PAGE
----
Suffice to say that the writing and craftsmanship of the story, along with how it focuses on the different ways that lying affects trauma, especially when we’re lying to ourselves, was rather impeccable.

Another aspect that caught me off guard was the atmosphere. It is dark and haunting, and made me feel extremely uncomfortable in my skin as I read about characters rowing canoes over dried trees that scratched the bottom, making it sound like fingernails on a coffin; or when some of the characters ran into the middle of the woods and were faced with ruins of a long-forgotten past, before the camp was erected. It was so fucking creepy, impressing upon me discomforting notions of loneliness and malevolence, and even claustrophobia where appropriate. All of these were, once again, playing on the metaphors of drowning.

Drowning equates to losing complete control and being suffocated. The water closes in on you and you can feel your lungs burning and aching as you strive to swallow life-saving air. When the characters are in the forest, the gloominess and eeriness seem to swallow them up, drowning them in darkness and fear. With the psychological trauma, one of the characters starts to feel as if they are going stark mad due to an abundance of things that begin happening back-to-back, preventing them from obtaining the proper breathing room they need to think rationally and logically.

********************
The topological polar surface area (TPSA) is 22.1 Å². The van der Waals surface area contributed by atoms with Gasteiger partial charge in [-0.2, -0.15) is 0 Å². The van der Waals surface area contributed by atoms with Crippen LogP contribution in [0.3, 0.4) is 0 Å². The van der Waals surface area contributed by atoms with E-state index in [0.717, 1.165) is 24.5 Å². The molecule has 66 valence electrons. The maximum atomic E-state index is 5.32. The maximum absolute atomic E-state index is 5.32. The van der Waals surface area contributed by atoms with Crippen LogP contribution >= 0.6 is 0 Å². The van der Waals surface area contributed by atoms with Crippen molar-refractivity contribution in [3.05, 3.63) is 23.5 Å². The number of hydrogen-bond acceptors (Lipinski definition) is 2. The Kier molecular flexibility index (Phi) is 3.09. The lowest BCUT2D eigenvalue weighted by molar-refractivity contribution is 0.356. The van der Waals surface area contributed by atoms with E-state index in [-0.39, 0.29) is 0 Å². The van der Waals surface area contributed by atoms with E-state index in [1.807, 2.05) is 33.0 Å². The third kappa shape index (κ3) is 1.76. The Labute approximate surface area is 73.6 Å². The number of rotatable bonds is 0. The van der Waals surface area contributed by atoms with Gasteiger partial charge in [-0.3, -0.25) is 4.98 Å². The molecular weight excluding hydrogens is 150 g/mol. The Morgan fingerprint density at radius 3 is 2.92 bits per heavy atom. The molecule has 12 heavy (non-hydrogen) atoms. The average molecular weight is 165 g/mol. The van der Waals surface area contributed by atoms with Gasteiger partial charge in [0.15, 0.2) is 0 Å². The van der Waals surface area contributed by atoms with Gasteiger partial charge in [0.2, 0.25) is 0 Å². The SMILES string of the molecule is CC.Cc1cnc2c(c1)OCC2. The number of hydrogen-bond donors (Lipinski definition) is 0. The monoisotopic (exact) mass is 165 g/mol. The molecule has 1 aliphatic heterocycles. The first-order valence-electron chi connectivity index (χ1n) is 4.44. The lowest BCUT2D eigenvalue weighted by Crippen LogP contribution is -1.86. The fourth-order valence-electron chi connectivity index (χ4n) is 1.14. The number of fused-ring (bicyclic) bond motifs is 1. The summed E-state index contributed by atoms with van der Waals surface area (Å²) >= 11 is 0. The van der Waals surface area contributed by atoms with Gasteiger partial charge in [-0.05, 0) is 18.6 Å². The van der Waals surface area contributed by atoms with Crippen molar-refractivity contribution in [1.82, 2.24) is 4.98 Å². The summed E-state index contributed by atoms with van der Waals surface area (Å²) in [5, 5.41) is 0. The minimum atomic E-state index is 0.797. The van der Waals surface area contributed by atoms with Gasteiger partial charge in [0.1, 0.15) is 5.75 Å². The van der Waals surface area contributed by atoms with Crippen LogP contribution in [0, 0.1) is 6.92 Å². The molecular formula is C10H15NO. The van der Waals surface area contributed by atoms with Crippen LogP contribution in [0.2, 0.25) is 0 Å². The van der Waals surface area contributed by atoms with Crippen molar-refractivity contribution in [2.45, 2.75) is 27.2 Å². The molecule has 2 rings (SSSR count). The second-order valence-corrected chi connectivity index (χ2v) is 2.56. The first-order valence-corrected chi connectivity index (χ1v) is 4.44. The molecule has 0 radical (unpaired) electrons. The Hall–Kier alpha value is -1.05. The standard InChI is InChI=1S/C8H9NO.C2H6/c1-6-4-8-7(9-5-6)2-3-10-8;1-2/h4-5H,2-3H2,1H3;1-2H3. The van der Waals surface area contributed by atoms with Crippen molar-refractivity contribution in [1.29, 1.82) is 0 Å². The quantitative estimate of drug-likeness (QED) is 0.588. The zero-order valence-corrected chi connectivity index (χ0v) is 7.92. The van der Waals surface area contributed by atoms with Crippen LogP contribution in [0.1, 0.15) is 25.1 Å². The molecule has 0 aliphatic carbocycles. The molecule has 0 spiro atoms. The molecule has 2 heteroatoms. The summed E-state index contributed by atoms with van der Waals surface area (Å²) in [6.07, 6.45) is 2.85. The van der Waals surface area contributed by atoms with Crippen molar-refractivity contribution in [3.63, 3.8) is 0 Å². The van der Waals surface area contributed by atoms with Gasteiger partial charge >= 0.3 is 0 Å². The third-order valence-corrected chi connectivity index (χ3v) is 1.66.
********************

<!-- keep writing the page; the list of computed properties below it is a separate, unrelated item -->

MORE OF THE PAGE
These were all afterthoughts I had as I closed the book upon finishing the last page, and I believe these contemplations are what further instilled my admiration for the tale I had just consumed.

All in all, The Last Time I Lied was a slow-burn novel with searing intrigue amid a gripping and ghostly foundation of guileful storytelling. The only drawback of the story is that the culprit(s) is somewhat predictable if you pay careful enough attention to the details that are provided, however, even then that is a miniscule point in the overall enjoyment of this book. I ended up enjoying this far more than I ever anticipated and I highly recommend it to readers of mystery suspense thrillers.